The Gothamist published an article on the push to ban street vendors from the magisterial Brooklyn Bridge. I am 100% in support of banning street vendors from the Bridge, but I will focus on another point in the report. See the following quote:

But vendors said there are not many legal spots where they can move to. Street vending has become more common as asylum seekers try to make ends meet without work permits.

Setting aside the reporter’s insistence on using asylum seeker as a blanket term for aliens who may or may not have actually applied for asylum, much less have a colorable asylum case, I submit for the record that hawking wares on the street is not a legal solution to not having employment authorization. An alien who is not authorized to engage in employment is not authorized to engage in self-employment (many aliens who are explicitly here on work visas are not eligible to engage in self-employment, see e.g., H-1B specialty occupation workers and O-1 aliens of extraordinary ability). The article quotes a street vendor advocate in the very next paragraph as describing street vendors as small businesses. An alien who lacks employment authorization cannot legally work as a street vendor regardless of his or her desire to make ends meet.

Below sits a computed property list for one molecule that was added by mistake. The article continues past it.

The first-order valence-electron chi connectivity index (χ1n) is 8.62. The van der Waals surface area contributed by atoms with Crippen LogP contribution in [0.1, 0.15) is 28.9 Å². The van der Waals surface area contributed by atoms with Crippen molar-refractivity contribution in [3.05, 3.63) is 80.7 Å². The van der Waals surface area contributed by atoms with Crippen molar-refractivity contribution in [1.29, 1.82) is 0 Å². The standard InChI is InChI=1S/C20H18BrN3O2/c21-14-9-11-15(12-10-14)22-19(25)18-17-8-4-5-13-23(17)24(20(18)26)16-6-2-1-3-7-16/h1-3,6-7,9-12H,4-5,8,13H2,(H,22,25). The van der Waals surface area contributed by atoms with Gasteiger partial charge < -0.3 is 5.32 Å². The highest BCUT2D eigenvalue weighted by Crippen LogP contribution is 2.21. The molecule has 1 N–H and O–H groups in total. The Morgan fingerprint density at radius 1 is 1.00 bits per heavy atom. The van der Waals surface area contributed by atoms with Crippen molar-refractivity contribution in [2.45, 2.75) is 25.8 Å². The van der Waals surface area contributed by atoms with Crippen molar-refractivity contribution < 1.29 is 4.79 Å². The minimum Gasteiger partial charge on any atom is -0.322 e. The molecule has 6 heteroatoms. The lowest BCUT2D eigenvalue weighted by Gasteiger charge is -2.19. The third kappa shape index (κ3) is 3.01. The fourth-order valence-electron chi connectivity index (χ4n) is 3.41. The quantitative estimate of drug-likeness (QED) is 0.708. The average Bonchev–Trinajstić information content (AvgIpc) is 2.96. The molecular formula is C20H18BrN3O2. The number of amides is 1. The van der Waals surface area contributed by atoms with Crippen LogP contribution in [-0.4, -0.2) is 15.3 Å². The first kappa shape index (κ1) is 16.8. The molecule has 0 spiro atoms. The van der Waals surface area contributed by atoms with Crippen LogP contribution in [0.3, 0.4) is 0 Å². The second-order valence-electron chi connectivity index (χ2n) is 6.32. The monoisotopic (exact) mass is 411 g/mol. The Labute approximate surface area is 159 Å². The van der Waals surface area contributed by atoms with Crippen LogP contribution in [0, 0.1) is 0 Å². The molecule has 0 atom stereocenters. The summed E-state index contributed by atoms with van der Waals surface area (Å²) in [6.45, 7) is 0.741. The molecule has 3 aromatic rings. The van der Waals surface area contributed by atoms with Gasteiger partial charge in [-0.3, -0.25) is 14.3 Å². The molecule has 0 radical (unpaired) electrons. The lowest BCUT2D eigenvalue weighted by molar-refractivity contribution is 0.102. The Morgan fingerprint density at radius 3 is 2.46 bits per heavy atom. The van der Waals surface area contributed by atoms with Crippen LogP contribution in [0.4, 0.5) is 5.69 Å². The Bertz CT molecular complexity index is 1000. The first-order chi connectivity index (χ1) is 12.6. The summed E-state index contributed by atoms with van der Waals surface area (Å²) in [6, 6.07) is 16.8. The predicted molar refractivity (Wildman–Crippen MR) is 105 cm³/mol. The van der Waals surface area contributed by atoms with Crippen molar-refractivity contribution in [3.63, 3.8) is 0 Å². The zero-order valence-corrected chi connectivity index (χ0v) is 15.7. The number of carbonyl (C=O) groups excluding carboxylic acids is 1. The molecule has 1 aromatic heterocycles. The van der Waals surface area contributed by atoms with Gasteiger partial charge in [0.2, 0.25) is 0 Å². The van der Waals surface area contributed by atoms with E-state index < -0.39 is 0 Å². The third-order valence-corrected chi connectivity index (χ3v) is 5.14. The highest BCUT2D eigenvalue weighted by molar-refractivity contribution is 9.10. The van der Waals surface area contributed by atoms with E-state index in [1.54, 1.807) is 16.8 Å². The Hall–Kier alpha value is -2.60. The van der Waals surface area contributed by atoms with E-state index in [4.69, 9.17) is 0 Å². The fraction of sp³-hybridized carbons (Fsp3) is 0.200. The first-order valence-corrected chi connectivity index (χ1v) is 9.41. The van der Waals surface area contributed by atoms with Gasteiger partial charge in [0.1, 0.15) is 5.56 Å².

New BIA Decision Requiring Aggregate Analysis of Past Persecution in Asylum Claim by Matthew Hoppock (Hoppock Law Firm)
The Board said all the way back in 1966 that long and pervasive discrimination can amount to persecution. Matter of Salama, 11 I&N Dec. 536 (BIA 1966) (recognizing discrimination against Jews in Egypt as persecution). Matter of Salama was one of the first BIA decisions construing the phrase “persecution on account of race, religion, or political opinion” in the Immigration and Nationality Act. What today’s decision confirms is that the Board’s analysis in Salama, that “a government campaign of discrimination” may be persecution, remains true.

I wrote a detailed analysis of a 1966 Board of Immigration Appeals decision in Matter of Salama, 11 I&N Dec. 536 (BIA 1966). In that post, I worked through the decision and examined the small number of citations to it in precedent decisions. I opined that although I first came across the decision while researching economic persecution precedents, its analysis is too limited to provide much value in that area of asylum law. The Hoppock Law Firm’s description of Salama as holding that “long and pervasive discrimination can amount to persecution” is over the target. However, as I explained in my piece, the limited analysis makes it difficult to discern an easy-to-apply broader principle in Salama.